We welcome papers that consider:

 

·       socio-historical, political, aesthetic, technical, and historiographical analyses of scenic designs and scenographic elements

 

·       scenography as a medium for the creation of local and national identities, as well as other political, ideological, ethnic or cultural identities

 

·       scenographic traditions, genealogies, and legacies

 

·       contemporary research in scenography in relation to past practices

 

·       the development of scenography as a discipline

 

·       the presentation, re-presentation and archiving of the materials of performance and of the work of designers

 

·       the relationship between histories of place and design

 

·       different theoretical paradigms or aesthetic regimes that have influenced the development of scenography, and vice versa

 

·       the presentation or ‘restaging’ of historic scenography

 

·       the influences of scenography on acting and directing practices (and vice versa)

 

·       the influences of scenography on dramaturgy, criticism, audience experience, and/or reception (and vice versa)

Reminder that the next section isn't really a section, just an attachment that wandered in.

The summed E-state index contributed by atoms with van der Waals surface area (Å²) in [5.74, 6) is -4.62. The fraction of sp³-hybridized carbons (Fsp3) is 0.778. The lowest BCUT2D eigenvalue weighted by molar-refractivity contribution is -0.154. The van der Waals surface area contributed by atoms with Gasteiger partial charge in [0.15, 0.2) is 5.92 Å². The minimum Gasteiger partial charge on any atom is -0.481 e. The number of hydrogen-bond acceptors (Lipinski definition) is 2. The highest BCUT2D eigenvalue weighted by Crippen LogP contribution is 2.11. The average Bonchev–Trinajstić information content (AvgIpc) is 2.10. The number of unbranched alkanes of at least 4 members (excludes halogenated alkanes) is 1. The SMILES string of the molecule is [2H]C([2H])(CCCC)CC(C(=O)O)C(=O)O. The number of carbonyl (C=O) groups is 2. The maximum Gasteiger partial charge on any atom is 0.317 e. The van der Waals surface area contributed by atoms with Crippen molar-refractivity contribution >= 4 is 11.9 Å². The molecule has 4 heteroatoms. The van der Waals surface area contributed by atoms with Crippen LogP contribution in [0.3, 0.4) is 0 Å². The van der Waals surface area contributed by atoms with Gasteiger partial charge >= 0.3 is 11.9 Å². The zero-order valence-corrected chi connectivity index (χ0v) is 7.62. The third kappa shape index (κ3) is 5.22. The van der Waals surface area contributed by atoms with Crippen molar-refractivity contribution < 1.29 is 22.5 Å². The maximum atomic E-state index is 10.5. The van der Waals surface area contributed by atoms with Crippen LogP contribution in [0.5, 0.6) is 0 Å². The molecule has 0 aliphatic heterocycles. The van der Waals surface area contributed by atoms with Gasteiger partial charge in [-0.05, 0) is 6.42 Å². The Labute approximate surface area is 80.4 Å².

·       the relationship between textual, visual and spatial modes of translation and/or adaptation

 

The accompanying exhibit centers on works housed in Bohemia, Moravia, and Slovakia. However, we invite papers that consider interpretations of Shakespeare throughout Central Europe. In seeking out a broad range of presentations, we take scenography to include costumes, settings, make-up, sound design, lighting design, media design, masks, puppets and other objects, and we encourage submissions from scholars and practitioners at all career stages, and from a wide range of fields.

 

Please send abstracts of no more than 300 words and a brief bio (approximately 200 words) to Shilarna Stokes (Symposium Coordinator) at stokes.217@osu.edu by Monday, September 12th. Submissions sent well in advance of this deadline are welcome and encouraged.

 

For queries, please also contact Shilarna Stokes at stokes.217@osu.edu. Notifications of acceptance as well as details concerning registration, lodging, and transportation will be forthcoming in late September or early October.

 

On behalf of the Project Organizing Committee:

 

Joe Brandesky, The Ohio State University (brandesky.1@osu.edu)

Christian M. Billing, University of Hull (c.m.billing@hull.ac.uk)

Pavel Drábek, University of Hull (p.drabek.hull.ac.uk)

Vlasta Koubská, Academy of Performing Arts, Prague (vlasta.koubska@gmail.com)

Šárka Havlíčková Kysová, Masaryk University, Brno (66521@mail.muni.cz)

Barbora Přihodová, Villanova University (bprihodova@gmail.com)

Nad’a Satková, Masaryk University, Brno (nsatkova@seznam.cz)